Modelling of Pedestrian Loading on Slender Footbridges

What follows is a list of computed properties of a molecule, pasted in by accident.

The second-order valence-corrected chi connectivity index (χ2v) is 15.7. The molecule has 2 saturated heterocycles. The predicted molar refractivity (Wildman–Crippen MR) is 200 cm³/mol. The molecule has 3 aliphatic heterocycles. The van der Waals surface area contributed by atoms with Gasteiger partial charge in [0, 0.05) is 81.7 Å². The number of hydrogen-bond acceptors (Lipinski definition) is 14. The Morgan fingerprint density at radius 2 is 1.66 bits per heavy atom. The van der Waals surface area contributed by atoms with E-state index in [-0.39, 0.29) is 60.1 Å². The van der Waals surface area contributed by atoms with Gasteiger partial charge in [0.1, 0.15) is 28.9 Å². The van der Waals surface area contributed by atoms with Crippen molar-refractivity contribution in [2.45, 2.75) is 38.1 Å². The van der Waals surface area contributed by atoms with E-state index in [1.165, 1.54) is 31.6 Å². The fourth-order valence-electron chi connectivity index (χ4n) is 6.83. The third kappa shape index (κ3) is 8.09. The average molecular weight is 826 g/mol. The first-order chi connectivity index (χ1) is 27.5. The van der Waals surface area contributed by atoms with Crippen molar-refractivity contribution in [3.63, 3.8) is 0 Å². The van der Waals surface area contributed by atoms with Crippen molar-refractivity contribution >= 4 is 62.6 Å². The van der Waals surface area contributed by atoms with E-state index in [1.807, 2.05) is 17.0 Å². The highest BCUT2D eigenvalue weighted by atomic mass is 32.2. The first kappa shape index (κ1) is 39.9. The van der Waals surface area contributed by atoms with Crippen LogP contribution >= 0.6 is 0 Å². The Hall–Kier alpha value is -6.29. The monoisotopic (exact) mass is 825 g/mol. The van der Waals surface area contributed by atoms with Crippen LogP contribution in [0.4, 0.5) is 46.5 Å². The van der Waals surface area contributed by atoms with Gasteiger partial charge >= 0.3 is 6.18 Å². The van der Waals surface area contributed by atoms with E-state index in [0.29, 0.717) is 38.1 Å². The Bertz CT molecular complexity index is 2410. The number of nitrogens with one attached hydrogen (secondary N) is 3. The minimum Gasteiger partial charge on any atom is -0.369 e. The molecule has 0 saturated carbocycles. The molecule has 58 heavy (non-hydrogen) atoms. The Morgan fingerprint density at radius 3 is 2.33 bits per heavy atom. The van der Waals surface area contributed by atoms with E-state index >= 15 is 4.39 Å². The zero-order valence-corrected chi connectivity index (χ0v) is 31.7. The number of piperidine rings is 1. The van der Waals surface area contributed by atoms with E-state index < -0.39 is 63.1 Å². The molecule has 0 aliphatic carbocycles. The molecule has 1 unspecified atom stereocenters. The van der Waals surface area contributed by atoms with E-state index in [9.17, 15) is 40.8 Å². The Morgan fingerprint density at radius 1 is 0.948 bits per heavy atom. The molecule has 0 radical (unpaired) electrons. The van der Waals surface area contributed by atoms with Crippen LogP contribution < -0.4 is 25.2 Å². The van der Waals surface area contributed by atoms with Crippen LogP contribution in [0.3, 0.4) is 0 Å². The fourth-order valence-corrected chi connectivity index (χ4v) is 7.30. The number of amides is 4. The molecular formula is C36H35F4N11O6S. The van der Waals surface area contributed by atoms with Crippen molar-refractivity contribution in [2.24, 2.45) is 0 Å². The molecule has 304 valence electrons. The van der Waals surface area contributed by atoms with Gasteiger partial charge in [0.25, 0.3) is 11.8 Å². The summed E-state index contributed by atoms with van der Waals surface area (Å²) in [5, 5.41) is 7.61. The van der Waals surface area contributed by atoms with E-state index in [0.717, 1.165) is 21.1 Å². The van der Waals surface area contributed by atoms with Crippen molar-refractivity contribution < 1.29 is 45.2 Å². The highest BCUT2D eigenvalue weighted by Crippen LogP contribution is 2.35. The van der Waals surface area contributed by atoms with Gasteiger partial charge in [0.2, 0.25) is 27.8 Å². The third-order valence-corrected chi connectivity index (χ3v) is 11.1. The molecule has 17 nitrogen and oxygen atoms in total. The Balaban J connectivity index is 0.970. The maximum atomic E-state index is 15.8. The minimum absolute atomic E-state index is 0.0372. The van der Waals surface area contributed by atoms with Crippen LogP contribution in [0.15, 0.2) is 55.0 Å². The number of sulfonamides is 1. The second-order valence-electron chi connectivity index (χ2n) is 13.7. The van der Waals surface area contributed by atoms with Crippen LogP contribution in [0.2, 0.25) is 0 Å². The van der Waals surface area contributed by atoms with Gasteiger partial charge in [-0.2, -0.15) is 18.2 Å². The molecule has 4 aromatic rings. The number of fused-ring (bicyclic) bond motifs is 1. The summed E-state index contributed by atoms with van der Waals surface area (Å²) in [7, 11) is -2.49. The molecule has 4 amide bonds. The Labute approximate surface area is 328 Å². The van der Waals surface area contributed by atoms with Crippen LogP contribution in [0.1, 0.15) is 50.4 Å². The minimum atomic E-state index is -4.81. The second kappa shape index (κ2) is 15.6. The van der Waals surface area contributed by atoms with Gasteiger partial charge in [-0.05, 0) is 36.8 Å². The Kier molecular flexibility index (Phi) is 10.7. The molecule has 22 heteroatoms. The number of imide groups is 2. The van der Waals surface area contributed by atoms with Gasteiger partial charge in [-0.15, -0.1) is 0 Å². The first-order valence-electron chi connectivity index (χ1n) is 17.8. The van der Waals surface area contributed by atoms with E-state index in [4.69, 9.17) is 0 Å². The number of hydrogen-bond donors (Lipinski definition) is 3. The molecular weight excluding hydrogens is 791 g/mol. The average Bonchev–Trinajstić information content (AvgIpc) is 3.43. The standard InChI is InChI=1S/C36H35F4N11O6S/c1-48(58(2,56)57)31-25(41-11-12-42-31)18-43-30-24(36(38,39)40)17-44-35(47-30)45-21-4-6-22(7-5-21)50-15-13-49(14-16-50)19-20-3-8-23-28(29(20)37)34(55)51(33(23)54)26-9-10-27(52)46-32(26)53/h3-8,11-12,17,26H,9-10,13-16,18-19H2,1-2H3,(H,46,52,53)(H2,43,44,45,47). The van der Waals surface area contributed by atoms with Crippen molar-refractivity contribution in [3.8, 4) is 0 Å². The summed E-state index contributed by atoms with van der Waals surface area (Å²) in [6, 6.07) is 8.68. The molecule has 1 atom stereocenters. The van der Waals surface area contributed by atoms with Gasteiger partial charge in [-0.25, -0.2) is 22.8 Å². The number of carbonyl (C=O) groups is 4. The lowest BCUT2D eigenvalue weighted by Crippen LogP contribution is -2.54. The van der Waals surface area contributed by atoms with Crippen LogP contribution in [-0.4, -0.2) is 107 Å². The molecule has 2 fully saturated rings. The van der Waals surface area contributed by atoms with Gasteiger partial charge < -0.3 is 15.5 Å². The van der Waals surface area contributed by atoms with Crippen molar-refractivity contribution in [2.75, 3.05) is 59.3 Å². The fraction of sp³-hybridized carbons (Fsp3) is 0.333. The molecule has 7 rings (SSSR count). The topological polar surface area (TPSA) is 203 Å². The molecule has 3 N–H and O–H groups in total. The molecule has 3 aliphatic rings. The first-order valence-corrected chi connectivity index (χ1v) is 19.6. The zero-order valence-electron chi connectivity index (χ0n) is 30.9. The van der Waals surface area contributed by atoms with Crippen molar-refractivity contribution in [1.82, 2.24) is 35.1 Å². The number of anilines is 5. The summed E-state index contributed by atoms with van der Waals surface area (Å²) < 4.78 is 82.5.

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This thesis concerns itself with the dynamic response of a slender network arch bridge by means of a numerical model. The numerical model is generated using a Python code written by Ph.D. Candidate Anna Ostrycharczyk. The code was modified by the authors to include pedestrian loading. Based on a modal analysis of the bridge, the first ten natural frequencies and corresponding mode shapes were extracted, and attempts at exciting each mode by simulating pedestrian loading were carried out. The acceleration of the bridge deck was the main variable of study, as this is what pedestrians feel and react to while walking across the bridge. The accelerations achieved through numerical analyses have been compared to the suggested values in design guidelines, both to check if the design guidelines have valid methods for calculating accelerations and to check if the bridge in study fulfils the guideline criteria. For single pedestrian analyses the dynamic response matched the design guidelines' predicted response fairly well, and were within the presented criteria. Simulating groups of pedestrians yielded extremely high acceleration responses. They were considered worst case, but not very realistic. Other load cases such as running were also simulated. The specific acceleration values retrieved in this thesis are not useful, because the dimensions of the bridge in study are still subject to change. However, three modes were found critical for the bridge. One mode was concerned with the lateral responses of the arches and the two others with the lateral and vertical responses of the deck. It is fair to assume that similar modes will dominate the response of any slender network arch bridge. These mode shapes should be studied carefully and will be governing in the placement of any external dampers. The methods for calculating vertical accelerations in the guidelines are often too simple. This should be addressed as more slender footbridges with unique designs are being built every year. The way horizontal accelerations are covered is also deficient. The guidelines propose methods dependent on frequency ranges, disregarding the fact that higher harmonics of the walking frequency might excite the bridge. Horizontal resonance was achieved in this study, despite the fact that most guidelines deemed it unnecessary to check. The numerical method used in this thesis shows promise, but needs to be developed further, especially for simulating groups of people. The material damping implemented in the numerical model proved the importance of damping, especially at resonance. Through further work a method may be obtained to calculate the dynamic response of a footbridge for a given amount of damping. This way the minimum amount of damping necessary to satisfy the comfort criteria stated in design guidelines can be found.